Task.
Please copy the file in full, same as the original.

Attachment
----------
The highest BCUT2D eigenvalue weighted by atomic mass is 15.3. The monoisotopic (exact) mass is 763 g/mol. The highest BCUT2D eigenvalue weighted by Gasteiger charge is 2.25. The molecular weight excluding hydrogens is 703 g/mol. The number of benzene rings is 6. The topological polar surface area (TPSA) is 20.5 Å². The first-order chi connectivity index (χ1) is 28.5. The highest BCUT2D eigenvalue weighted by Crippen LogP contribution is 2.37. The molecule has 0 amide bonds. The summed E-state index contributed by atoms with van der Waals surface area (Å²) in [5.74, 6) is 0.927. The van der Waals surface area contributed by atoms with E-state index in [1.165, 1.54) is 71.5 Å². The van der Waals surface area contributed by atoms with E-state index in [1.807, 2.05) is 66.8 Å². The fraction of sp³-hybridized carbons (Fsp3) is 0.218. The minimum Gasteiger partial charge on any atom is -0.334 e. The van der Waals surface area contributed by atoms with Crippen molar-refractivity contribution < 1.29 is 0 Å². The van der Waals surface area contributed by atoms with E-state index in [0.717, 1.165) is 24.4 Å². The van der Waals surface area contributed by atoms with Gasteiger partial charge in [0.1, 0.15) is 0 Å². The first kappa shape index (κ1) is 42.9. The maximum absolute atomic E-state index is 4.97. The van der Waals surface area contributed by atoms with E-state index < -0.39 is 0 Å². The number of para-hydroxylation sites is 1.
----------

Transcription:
The highest BCUT2D eigenvalue weighted by atomic mass is 15.3. The monoisotopic (exact) mass is 763 g/mol. The highest BCUT2D eigenvalue weighted by Gasteiger charge is 2.25. The molecular weight excluding hydrogens is 703 g/mol. The number of benzene rings is 6. The topological polar surface area (TPSA) is 20.5 Å². The first-order chi connectivity index (χ1) is 28.5. The highest BCUT2D eigenvalue weighted by Crippen LogP contribution is 2.37. The molecule has 0 amide bonds. The summed E-state index contributed by atoms with van der Waals surface area (Å²) in [5.74, 6) is 0.927. The van der Waals surface area contributed by atoms with E-state index in [1.165, 1.54) is 71.5 Å². The van der Waals surface area contributed by atoms with E-state index in [1.807, 2.05) is 66.8 Å². The fraction of sp³-hybridized carbons (Fsp3) is 0.218. The minimum Gasteiger partial charge on any atom is -0.334 e. The van der Waals surface area contributed by atoms with Crippen molar-refractivity contribution < 1.29 is 0 Å². The van der Waals surface area contributed by atoms with E-state index in [0.717, 1.165) is 24.4 Å². The van der Waals surface area contributed by atoms with Gasteiger partial charge in [0.1, 0.15) is 0 Å². The first kappa shape index (κ1) is 42.9. The maximum absolute atomic E-state index is 4.97. The van der Waals surface area contributed by atoms with E-state index < -0.39 is 0 Å². The number of para-hydroxylation sites is 1.